MARLOW'S JOURNEY in Conrad "Heart of Darkness" is usually interpreted as a study of a descent into the unconscious self.1 Of course, the voyage into the heart of darkness is, on one level, a symbolic representation of an exploration of the hidden self and therefore of man's capacity for evil. However, Conrad is not merely narrating a psychological experience; he is dealing with a significant moral conflict. If this were simply a story concerned with the two aspects of the mind of man, the conscious and the unconscious, what would be Conrad's point in treating so extensively the condition of the natives in the Congo? Moreover, without studying some of Conrad's most powerful and most consistent imagery, it is impossible to explain the role of Kurtz's "Intended," which is important in the development of the theme. In "Heart of Darkness," Conrad is depicting Marlow's discovery of evil and the responsibilities to himself and to others which this knowledge places upon him. In telling the story of Marlow's attainment of self-knowledge, Conrad does not use the language of psychology. Instead, he employs the imagery and symbolism of the traditional voyage into Hades.
By associating Marlow's journey with the descent into hell, Conrad concretizes the hidden world of the inner self. Through image and symbol, he evokes the well-known voyage of the hero who, in ancient epic, explores the lower world and, in so doing, probes the depths of his own and his nation's conscience. A study of "Heart of Darkness" from this point of view discloses some interesting parallels, but, more important, by setting Conrad's story in relief against a background rich in associations, it reveals the essential unity of his political and personal themes. Moreover, such a reading shows how Conrad, by combining the traditional imagery of the epic descent with realistic details from his own experience in the Congo, created an image of hell credible to modern man.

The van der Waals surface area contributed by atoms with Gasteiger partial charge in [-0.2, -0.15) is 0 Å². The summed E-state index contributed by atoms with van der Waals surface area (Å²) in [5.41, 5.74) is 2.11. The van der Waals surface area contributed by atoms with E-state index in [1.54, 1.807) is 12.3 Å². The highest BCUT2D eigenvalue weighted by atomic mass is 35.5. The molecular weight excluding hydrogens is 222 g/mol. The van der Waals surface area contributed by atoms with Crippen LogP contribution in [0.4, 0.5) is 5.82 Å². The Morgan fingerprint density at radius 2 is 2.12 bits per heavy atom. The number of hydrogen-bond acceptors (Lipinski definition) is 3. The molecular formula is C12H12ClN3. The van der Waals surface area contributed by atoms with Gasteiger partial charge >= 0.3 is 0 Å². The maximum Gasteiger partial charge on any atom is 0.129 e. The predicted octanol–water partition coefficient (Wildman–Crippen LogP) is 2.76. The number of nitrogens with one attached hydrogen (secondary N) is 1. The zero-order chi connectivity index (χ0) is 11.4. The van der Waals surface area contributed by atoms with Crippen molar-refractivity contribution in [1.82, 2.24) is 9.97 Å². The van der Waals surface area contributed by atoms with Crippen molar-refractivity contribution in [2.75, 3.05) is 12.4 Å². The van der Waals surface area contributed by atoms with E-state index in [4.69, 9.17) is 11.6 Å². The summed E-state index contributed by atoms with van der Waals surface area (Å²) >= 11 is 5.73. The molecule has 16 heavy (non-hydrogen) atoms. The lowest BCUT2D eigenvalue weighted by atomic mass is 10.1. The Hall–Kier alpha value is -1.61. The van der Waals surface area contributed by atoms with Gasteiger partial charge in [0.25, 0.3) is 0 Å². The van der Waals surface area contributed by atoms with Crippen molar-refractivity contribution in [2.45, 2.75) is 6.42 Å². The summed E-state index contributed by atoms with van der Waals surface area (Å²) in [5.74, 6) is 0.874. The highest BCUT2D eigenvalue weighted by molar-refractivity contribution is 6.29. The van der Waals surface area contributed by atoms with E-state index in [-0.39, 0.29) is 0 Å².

Though Marlow's journey recalls the epic descent in general, it is most specifically related to the visit to Hades in the sixth book of the Aeneid. In Vergil's poem, Aeneas' descent is part of his initiation for the role of leader of the Roman people. Vergil emphasizes the fact that truth is to be found in the heart of darkness; thus, the Sibyl who, in Vergil's words, "obscuris vera involvens" (hides truth in darkness), guides Aeneas. Moreover, just as Aeneas is about to enter Hades, Vergil interrupts his narrative to ask the very elements of hell, Chaos and Phlegethon, to allow him to reveal the secrets buried in the darkness and depths of the earth. Aeneas' voyage to Hades is one means by which he learns of the tragedy implicit in the affairs of men; this is the price he pays for fulfilling his duty as founder of Rome. In the lower world____________________